People v. Godinez, 92 Ill. App. 3d 523 (1980)

Dec. 31, 1980 · Illinois Appellate Court · No. 80-583
92 Ill. App. 3d 523

THE PEOPLE OF THE STATE OF ILLINOIS, Plaintiff-Appellee, v. RICARDO GODINEZ, Defendant-Appellant.

Third District

No. 80-583

Opinion filed December 31, 1980.

Robert Agostinelli, of State Appellate Defender’s Office, of Ottawa, for appellant.

Michael M. Mihm, State’s Attorney, of Peoria (John X. Breslin, of State’s Attorneys Appellate Service Commission, of counsel), for the People.


delivered the opinion of the court:

The defendant, Ricardo Godinez, was convicted of armed robbery and aggravated kidnapping following his plea of guilty in the circuit court of Peoria County. He was sentenced to terms of imprisonment of 24 years for armed robbery and 10 years for aggravated kidnapping. On a former appeal defendant challenged the propriety of the 24-year sentence of imprisonment for the crime of armed robbery. We affirmed the judgments of conviction but modified defendant’s sentence on the armed robbery conviction by reducing it to a term of 15 years consistent with the sentence imposed upon a similarly situated co-defendant, his brother, who had received a sentence of 15 years for his participation in the same armed robbery. (People v. Godinez (1980), 81 Ill. App. 3d 547,401 N.E.2d 658.) On appeal to the Illinois Supreme Court the cause was remanded to this court with directions to reconsider the modification of defendant’s sentence in light of the recent precedent of People v. Cox (1980), 82 Ill. 2d 268, 412 N.E.2d 541.

We based our prior opinion in this case upon the standard of section *5245 — 5—4.1 of the Unified Code of Corrections (Ill. Rev. Stat. 1977, ch. 38, par. 1005 — 5—4.1), which created a presumption that a sentence appealed from was proper and would be affirmed unless an affirmative showing of error was made. (People v. Choate (1979), 71 Ill. App. 3d 267, 389 N.E.2d 670.) In People v. Cox, the court held that this provision of the Unified Code of Corrections was in direct conflict with, and infringed upon, the exclusive power of the supreme court to regulate matters of appellate practice and procedure. Thus, we have returned to the former standard of appellate review of sentences announced in People v. Perruquet (1977), 68 Ill. 2d 149, 368 N.E.2d 882. The proper standard on review applied here is whether the trial court abused its discretion in sentencing Ricardo Godinez to a term of imprisonment of 24 years upon his conviction of armed robbery.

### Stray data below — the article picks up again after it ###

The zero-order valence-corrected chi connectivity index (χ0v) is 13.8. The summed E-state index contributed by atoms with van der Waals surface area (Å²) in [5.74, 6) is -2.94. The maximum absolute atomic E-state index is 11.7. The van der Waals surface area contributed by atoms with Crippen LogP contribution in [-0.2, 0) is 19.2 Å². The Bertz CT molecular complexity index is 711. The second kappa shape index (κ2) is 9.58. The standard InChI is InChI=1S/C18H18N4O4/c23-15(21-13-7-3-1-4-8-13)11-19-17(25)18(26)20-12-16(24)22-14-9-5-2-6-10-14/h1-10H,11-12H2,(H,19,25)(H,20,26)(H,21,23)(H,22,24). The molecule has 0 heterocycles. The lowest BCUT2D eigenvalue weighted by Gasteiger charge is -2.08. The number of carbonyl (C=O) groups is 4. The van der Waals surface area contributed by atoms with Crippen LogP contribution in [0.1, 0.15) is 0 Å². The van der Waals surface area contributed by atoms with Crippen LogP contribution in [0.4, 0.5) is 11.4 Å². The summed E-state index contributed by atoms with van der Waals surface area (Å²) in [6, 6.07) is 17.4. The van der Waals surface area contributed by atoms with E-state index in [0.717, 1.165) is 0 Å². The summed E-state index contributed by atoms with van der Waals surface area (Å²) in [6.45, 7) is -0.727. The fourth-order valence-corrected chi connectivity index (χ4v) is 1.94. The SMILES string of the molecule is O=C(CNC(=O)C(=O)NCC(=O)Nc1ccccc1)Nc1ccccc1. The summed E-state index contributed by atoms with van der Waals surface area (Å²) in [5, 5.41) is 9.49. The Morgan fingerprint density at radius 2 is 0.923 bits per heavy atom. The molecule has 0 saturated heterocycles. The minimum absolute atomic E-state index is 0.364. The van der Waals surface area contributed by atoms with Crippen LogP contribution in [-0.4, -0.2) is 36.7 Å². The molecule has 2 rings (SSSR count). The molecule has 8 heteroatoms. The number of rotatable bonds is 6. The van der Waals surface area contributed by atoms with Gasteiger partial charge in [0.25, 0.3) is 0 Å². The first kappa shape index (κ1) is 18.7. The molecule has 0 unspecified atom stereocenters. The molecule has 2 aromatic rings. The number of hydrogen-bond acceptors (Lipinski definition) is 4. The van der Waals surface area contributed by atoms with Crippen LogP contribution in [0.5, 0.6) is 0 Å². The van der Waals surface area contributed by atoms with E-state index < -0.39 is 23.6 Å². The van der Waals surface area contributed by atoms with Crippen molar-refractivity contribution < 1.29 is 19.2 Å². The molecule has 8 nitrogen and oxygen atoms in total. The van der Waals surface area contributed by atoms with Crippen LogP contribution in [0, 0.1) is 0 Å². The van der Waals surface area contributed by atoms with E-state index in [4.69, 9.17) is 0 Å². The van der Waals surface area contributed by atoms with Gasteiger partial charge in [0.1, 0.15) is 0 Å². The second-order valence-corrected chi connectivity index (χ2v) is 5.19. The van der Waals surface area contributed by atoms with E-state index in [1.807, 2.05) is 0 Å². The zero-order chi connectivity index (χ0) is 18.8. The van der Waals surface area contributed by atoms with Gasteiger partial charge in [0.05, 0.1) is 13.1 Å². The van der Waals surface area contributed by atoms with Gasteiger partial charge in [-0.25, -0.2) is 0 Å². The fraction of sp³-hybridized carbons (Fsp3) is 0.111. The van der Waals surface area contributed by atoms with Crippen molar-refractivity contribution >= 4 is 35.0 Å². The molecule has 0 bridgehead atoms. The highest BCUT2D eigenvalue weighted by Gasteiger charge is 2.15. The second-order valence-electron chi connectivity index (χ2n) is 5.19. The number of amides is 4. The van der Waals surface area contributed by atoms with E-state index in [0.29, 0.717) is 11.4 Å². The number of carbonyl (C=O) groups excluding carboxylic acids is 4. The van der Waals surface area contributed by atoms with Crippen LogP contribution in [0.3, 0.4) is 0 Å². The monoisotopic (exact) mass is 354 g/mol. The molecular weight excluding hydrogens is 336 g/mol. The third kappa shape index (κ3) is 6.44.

In deciding this issue we will not repeat the factual detail of the crime involved, which has been set forth in our earlier opinion, other than to suggest the similarity of defendant Ricardo Godinez and his co-defendant brother Michael Godinez in their criminal records, maturity, and participation in the offense charged. Co-defendant Ralph Trevino received a significantly lesser sentence (6 years for armed robbery) than either the defendant Ricardo Godinez (24 years for armed robbery) or Michael Godinez (15 years for armed robbery). The justification for Trevino’s lesser sentence for his participation in the same armed robbery is clear by his lack of a prior criminal record. Both the defendant and his brother Michael had extensive past criminal records which are very similar. As aforesaid, the degree of participation of both the defendant and his brother in the instant armed robbery is also strikingly similar. Each was armed with a dangerous weapon and in our opinion both the defendant and his brother Michael were equally culpable. We have searched the record and find no differentiating factor to justify a 24-year prison sentence for the defendant and a much lesser 15-year sentence for his co-defendant brother.

Similarly situated defendants should be similarly sentenced. (People v. Steg (1966), 69 Ill. App. 2d 188, 215 N.E.2d 854). A disparate sentence may be justified by either a greater relative participation in the offense (People v. Johnson (1978), 59 Ill. App. 3d 640, 375 N.E.2d 1027), or a lesser rehabilitative potential evidenced by a more serious past criminal record (People v. Henne (1973), 10 Ill. App. 3d 179,293 N.E.2d 172), and relative maturity of the defendant (People v. Walker (1976), 44 Ill. App. 3d 494, 358 N.E.2d 642). “Disparity in sentencing results when two defendants with apparent equal culpability for an offense, with like backgrounds, and like prospects for rehabilitation are given substantially different sentences.” (People v. House (1975), 26 Ill. App. 3d 330, 333, 325 N.E.2d 69, 71.) The 24-year sentence of the defendant and that of his *525co-defendant brother, who was sentenced to only 15 years for his similar participation in the same armed robbery, are clearly disparate. No support to justify the clearly disparate sentence in this case appears in the record before us. We believe that even under the return to the abuse of discretion standard of appellate review of trial court sentencing, the present sentence of the defendant cannot stand. We find so while mindful of the rule that a court of review should exercise the power to reduce sentences with a great amount of caution because the trial court is normally in a superior position to evaluate the circumstances and to impose the appropriate sentence. We do so because in the interest of more evenhanded justice we conclude that the trial court abused its discretion in sentencing the defendant to a lengthier sentence than his co-defendant brother, who was strikingly similarly situated as to criminal culpability, actual participation and in rehabilitative potential.

Accordingly the judgment of the circuit court of Peoria County is affirmed in all respects, except the sentence imposed upon the defendant for the offense of armed robbery is reduced to a determinate term of 15 years.

Affirmed as modified.

STOUDER and SCOTT, JJ., concur.